Then there were the listeners who noticed that “Heron House” was a homonym for the German term “Herrenhaus” – which literally translates to men’s house, but often refers to a mansion or a house of lords. In the late 19th/early 20th centuries, the Herrenhaus was the upper legislative body in both Austria and Prussia. The latter’s building still stands in modern Berlin. The impetus for organizing both governments this way was European revolution, which ties into lines suggesting a revolutionary zeal in “Disturbance at the Heron House.” Yet, on this album, R.E.M. appeared concerned with the state of the modern world, not history books.
A handful of Londonites theorized that the song could be about their city, given that an actual Heron House exists in London. Could R.E.M., certainly no fans of right-wing authority figures, be describing a struggle between the people and Prime Minister Margaret Thatcher? Perhaps, but the band seemed more focused on American controversies at the moment. And besides, Heron House is in the posh neighborhood of St. John’s Wood (also home to Abbey Road Studios), hardly a rallying place for “a meeting of the green and simple.”
When Stipe eventually revealed his meaning for “Disturbance at the Heron House,” the London fans turned out to be the closest to being correct – at least geographically. In the ’00s, the R.E.M. singer spoke about his inspiration being a famous story by English author George Orwell that took place in the outer reaches of London.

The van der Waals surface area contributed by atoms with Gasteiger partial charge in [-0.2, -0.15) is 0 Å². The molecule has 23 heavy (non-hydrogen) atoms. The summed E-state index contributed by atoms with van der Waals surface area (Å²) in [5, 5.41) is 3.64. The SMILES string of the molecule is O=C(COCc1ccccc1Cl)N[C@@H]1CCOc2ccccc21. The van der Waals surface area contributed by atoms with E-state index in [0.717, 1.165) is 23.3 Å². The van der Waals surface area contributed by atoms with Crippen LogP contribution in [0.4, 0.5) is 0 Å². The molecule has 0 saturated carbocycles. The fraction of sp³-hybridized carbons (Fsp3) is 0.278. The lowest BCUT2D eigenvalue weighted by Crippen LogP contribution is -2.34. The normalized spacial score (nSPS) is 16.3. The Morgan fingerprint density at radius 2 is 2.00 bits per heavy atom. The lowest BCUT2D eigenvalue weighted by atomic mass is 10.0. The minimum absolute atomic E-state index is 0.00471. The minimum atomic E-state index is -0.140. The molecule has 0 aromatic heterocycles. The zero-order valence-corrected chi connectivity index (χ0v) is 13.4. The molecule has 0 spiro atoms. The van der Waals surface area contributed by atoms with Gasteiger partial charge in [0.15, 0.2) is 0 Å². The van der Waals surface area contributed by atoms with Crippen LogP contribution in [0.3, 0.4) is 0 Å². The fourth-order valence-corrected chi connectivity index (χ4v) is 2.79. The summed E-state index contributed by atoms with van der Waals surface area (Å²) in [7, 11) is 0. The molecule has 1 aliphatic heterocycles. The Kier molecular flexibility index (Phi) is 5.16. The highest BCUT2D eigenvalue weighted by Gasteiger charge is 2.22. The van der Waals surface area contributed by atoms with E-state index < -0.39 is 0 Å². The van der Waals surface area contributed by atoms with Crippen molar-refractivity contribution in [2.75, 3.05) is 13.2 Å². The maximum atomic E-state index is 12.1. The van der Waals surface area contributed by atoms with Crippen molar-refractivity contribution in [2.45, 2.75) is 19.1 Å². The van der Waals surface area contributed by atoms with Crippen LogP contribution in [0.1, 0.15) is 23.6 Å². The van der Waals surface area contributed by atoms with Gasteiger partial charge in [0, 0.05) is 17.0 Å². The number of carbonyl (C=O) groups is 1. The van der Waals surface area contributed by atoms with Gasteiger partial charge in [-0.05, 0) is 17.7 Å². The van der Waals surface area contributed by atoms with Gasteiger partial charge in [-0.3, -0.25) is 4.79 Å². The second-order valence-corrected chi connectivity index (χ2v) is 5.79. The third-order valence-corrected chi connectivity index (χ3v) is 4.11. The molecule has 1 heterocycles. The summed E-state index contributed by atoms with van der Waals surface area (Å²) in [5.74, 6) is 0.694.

“‘Disturbance at the Heron House’ was my take on Animal Farm – this revolution that grinds to a halt under a hard-line regime,” Stipe told Rolling Stone in 2007, among other publications and on multiple stages in the years prior.
The idea instantly became clearer. The authoritative Herrenhaus became the “Heron House,” locking up the revolutionary monkeys in cages in this animalized political story. As Orwell used an animal allegory to describe European unrest surrounding the Russian Revolution, Stipe borrowed the author’s idea to present his feelings of hopelessness during President Ronald Reagan’s administration in the ’80s.